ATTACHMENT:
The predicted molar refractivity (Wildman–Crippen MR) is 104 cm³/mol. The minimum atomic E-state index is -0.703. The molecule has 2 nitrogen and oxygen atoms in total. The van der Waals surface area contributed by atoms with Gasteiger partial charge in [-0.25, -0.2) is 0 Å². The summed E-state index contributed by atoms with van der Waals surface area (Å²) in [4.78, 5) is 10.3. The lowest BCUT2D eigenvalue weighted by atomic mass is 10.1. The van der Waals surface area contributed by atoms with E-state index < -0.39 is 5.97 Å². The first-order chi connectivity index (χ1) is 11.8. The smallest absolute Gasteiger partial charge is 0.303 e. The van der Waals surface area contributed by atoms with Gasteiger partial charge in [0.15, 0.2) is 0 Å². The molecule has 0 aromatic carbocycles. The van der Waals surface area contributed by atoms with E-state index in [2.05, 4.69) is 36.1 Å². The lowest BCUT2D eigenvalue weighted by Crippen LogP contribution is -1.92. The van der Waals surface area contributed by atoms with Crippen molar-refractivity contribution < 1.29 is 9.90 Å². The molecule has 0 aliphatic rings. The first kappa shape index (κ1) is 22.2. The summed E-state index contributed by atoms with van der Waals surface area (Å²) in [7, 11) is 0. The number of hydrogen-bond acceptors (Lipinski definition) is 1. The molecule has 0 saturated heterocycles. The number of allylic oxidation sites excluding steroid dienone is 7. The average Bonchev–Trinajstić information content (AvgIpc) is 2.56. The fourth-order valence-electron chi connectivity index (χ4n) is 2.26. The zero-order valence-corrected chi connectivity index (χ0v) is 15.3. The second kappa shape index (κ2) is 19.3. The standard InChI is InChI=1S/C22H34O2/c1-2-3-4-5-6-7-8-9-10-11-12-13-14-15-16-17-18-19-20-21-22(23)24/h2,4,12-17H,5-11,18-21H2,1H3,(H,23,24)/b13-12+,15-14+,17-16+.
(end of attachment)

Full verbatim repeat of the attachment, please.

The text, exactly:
The predicted molar refractivity (Wildman–Crippen MR) is 104 cm³/mol. The minimum atomic E-state index is -0.703. The molecule has 2 nitrogen and oxygen atoms in total. The van der Waals surface area contributed by atoms with Gasteiger partial charge in [-0.25, -0.2) is 0 Å². The summed E-state index contributed by atoms with van der Waals surface area (Å²) in [4.78, 5) is 10.3. The lowest BCUT2D eigenvalue weighted by atomic mass is 10.1. The van der Waals surface area contributed by atoms with E-state index < -0.39 is 5.97 Å². The first-order chi connectivity index (χ1) is 11.8. The smallest absolute Gasteiger partial charge is 0.303 e. The van der Waals surface area contributed by atoms with Gasteiger partial charge in [0.15, 0.2) is 0 Å². The molecule has 0 aromatic carbocycles. The van der Waals surface area contributed by atoms with E-state index in [2.05, 4.69) is 36.1 Å². The lowest BCUT2D eigenvalue weighted by Crippen LogP contribution is -1.92. The van der Waals surface area contributed by atoms with Crippen molar-refractivity contribution < 1.29 is 9.90 Å². The molecule has 0 aliphatic rings. The first kappa shape index (κ1) is 22.2. The summed E-state index contributed by atoms with van der Waals surface area (Å²) in [7, 11) is 0. The number of hydrogen-bond acceptors (Lipinski definition) is 1. The molecule has 0 saturated heterocycles. The number of allylic oxidation sites excluding steroid dienone is 7. The average Bonchev–Trinajstić information content (AvgIpc) is 2.56. The fourth-order valence-electron chi connectivity index (χ4n) is 2.26. The zero-order valence-corrected chi connectivity index (χ0v) is 15.3. The second kappa shape index (κ2) is 19.3. The standard InChI is InChI=1S/C22H34O2/c1-2-3-4-5-6-7-8-9-10-11-12-13-14-15-16-17-18-19-20-21-22(23)24/h2,4,12-17H,5-11,18-21H2,1H3,(H,23,24)/b13-12+,15-14+,17-16+.